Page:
By Richard S. Ehrlich
THE WASHINGTON TIMES
October 14, 2001
The Taliban, whether from twisted perceptions or a
cynical propaganda ploy, is claiming the United States is bombing Afghanistan not to
capture Osama bin Laden but to seize the "oil and natural resources of Central
By claiming a secret, commercial motive as the real reason for America's new war, the Taliban apparently hopes to convince world opinion that greed forms the root of Washington's air campaign against military targets in Afghanistan.
Abdul Salaam Zaeef, the Taliban's black-turbaned, black-bearded ambassador in Islamabad, laid out the claim at a news conference late last week.
Reading from a one-page, typed document written in English and titled "American Terrorist Attacks on Afghanistan Continues," Mr. Zaeef said:
"The present game is more about oil and natural resources of Central Asia" than about Osama bin Laden, leader of the organization identified by the United States as responsible for the deaths of more than 5,000 people in New York and at the Pentagon.
"To achieve this, America wants to replace the Islamic Emirate of Afghanistan with a pro-American government in Kabul," the ambassador read while sitting on the embassy's covered porch to journalists who stood on the front lawn in drizzling rain.
"Aggression has been launched against our sovereignty and independence, and global dictatorship is being unleashed by America under the cover of defending democracy."
Mr. Zaeef did not elaborate on the latest Taliban salvo against Washington.
It was not clear whether the Taliban's description of a blood-for-oil war was simply false propaganda to deflect attention from its sheltering of bin Laden, or a rare glimpse into the actual perception of Afghanistan's xenophobic, reclusive leadership.
In 1996, U.S.-based Unocal Corp. and other petrochemical firms were competing for the rights to construct a natural gas pipeline across Afghanistan.
Unocal and other corporations were stymied, however, by heavy fighting between the newly victorious Taliban regime in Kabul and the freshly ousted Northern Alliance, which lost power after a 1992-1996 reign marked by bloody infighting.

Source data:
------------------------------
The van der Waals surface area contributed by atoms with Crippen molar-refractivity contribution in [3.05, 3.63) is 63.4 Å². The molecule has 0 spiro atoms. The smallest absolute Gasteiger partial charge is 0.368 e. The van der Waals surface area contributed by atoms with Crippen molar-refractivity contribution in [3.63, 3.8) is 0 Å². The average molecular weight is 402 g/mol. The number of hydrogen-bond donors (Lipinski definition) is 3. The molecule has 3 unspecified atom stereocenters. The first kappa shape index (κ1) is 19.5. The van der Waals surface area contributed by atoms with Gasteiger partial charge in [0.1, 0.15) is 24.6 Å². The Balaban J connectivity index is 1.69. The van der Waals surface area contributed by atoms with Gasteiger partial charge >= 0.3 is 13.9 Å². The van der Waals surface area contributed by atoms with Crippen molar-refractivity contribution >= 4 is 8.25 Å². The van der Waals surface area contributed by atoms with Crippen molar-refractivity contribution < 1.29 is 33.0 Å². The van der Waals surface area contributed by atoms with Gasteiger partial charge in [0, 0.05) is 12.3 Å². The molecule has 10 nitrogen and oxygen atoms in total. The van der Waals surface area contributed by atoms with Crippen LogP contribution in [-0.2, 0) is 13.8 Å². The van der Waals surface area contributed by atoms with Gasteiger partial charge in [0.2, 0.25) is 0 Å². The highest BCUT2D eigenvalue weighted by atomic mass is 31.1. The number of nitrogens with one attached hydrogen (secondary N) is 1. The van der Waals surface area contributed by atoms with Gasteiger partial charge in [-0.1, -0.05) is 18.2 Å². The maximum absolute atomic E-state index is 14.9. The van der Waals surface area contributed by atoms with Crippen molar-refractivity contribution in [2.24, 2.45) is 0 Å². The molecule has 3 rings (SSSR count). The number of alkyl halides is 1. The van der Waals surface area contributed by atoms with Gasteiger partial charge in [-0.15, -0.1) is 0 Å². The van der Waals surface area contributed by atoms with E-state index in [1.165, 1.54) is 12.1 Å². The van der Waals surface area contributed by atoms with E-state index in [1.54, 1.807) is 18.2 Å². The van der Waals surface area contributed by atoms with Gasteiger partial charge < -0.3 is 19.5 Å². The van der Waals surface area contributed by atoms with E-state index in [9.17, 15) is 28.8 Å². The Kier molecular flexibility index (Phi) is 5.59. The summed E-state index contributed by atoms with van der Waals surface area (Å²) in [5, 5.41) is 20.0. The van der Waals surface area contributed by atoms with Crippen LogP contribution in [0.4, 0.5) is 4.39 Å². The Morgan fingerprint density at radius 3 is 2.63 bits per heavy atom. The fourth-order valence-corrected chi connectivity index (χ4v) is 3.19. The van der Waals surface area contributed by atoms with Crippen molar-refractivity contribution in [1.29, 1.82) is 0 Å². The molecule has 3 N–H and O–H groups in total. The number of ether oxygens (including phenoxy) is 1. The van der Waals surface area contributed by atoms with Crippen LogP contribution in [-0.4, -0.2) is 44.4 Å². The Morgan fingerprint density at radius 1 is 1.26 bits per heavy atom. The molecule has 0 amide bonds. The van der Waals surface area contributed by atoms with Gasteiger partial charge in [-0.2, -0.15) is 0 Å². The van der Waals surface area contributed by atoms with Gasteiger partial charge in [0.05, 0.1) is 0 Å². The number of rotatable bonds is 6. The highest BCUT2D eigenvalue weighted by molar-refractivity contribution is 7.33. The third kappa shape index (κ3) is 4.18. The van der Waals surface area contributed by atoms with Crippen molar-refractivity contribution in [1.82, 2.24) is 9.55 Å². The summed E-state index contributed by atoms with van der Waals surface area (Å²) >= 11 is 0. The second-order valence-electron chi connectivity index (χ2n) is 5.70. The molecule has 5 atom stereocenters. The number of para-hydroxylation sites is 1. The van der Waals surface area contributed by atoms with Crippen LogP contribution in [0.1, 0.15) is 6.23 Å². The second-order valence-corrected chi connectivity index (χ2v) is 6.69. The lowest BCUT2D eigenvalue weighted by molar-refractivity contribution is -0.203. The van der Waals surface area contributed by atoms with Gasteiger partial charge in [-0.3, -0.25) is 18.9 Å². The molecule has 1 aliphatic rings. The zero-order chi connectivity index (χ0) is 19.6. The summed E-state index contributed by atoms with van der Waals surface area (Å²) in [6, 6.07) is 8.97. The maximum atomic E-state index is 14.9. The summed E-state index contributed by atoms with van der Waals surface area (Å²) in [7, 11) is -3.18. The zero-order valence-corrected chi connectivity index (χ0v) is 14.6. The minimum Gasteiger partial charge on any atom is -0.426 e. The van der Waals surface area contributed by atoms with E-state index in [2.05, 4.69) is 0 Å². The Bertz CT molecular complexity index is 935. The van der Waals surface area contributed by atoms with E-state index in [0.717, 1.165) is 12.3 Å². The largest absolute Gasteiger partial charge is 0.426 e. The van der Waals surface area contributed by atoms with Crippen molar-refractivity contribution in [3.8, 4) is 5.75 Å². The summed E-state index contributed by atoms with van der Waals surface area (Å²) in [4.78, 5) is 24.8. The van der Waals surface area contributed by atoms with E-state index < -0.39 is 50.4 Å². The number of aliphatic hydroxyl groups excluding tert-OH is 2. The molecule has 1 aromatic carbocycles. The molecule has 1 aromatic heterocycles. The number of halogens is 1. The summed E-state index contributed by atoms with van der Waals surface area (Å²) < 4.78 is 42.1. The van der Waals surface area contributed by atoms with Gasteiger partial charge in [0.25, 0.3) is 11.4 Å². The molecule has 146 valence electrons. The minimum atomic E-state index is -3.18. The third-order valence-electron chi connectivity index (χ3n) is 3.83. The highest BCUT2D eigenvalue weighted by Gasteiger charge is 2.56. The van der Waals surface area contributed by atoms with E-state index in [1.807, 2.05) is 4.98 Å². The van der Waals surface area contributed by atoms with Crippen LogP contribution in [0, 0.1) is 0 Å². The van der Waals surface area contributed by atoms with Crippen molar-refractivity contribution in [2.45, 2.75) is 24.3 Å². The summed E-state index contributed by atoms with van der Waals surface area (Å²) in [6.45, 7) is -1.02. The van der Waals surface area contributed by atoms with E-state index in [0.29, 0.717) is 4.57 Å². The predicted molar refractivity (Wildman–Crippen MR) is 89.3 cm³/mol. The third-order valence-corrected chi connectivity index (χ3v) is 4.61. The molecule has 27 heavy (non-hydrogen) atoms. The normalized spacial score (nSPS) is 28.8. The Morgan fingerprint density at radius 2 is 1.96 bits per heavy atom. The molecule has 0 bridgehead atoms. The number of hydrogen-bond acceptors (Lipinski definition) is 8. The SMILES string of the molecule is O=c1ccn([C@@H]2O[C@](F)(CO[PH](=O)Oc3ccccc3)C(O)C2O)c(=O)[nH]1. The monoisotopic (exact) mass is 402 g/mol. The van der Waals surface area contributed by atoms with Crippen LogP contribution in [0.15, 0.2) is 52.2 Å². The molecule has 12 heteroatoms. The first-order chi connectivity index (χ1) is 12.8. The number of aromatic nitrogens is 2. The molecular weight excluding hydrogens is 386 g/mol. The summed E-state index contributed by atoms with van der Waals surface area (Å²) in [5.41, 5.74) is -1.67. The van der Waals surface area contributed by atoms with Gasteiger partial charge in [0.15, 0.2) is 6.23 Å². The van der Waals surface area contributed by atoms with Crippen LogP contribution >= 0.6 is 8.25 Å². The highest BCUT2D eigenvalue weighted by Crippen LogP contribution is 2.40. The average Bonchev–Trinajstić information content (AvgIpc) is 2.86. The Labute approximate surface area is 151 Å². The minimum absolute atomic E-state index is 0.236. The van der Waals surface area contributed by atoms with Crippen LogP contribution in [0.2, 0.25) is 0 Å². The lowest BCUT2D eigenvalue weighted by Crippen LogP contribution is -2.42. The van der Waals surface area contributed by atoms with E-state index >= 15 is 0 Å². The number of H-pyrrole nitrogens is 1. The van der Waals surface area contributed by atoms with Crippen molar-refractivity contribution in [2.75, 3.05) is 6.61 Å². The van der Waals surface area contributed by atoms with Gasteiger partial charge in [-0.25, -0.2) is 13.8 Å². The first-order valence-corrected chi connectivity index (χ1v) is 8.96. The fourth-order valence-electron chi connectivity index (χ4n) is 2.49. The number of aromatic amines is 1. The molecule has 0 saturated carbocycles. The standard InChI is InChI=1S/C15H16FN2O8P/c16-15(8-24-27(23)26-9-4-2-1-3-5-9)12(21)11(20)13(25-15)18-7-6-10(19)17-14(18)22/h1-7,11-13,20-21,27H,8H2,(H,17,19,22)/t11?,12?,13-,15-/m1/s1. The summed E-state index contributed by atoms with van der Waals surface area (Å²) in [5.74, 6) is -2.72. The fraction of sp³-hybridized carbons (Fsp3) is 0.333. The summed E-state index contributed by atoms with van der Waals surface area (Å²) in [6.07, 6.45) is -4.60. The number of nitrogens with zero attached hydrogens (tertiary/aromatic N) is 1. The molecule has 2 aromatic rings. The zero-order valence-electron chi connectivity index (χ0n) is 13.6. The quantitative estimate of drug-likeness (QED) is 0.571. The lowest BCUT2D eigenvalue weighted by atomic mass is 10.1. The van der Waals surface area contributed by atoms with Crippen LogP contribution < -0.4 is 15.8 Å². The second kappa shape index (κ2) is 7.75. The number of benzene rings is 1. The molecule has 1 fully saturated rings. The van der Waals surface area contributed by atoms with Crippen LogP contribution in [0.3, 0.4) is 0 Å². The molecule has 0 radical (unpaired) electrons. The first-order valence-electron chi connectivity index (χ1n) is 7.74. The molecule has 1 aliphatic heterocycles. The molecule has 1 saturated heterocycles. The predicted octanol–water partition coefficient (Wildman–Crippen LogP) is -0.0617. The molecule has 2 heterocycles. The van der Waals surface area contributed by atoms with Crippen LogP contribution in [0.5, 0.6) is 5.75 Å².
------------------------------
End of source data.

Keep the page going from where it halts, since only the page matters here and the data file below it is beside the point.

"We are hopeful that this is a temporary situation," Unocal Pakistan Ltd.'s president and general manager, Richard Keller, was quoted by Reuters as saying in mid-October 1996, referring to the battles between the Taliban and the Northern Alliance.
Two weeks earlier, when the Taliban seized power in Kabul for the first time, Unocal International Energy Ventures Ltd.'s executive vice president, Chris Taggart, was more upbeat.
"I understand Pakistan has already recognized the [Taliban] government," Mr. Taggart was quoted as saying on Oct. 1, 1996. "If the U.S. follows, it will lead the way to international lending agencies coming in.
"If the Taliban leads to stability and international recognition, then it's positive," Mr. Taggart added, expressing an optimism that was ultimately shattered when President Clinton refused to establish diplomatic relations with the Taliban.
Unocal had hoped to team up with Delta Oil Co. of Saudi Arabia to construct a pipeline and was tentatively mapping Afghanistan with satellite imagery, while trying to raise cash through the World Bank, foreign investors and other sources, according to news reports at the time.
"Obviously there has to be a government acceptable to the Afghans and the outside world," Mr. Keller was quoted as saying. The pipeline would have tapped into a lucrative gas field under Turkmenistan, in the Dauletabad zone, which was said to contain billions of cubic feet of natural gas.
If a 1,000-mile-long pipeline had been built across Afghanistan, the natural gas could have been shipped for sale to power plants in Pakistan, India and elsewhere.
Running south from Turkmenistan, the pipeline could have entered Afghanistan's northwest corner near Herat -- a scene of current U.S. and British bombardment -- and dodged the country's rugged central mountains by curving across the southern desert past Kandahar, the Taliban's headquarters.
The pipeline would have exited Afghanistan near Kandahar by veering into southern Pakistan, near Quetta.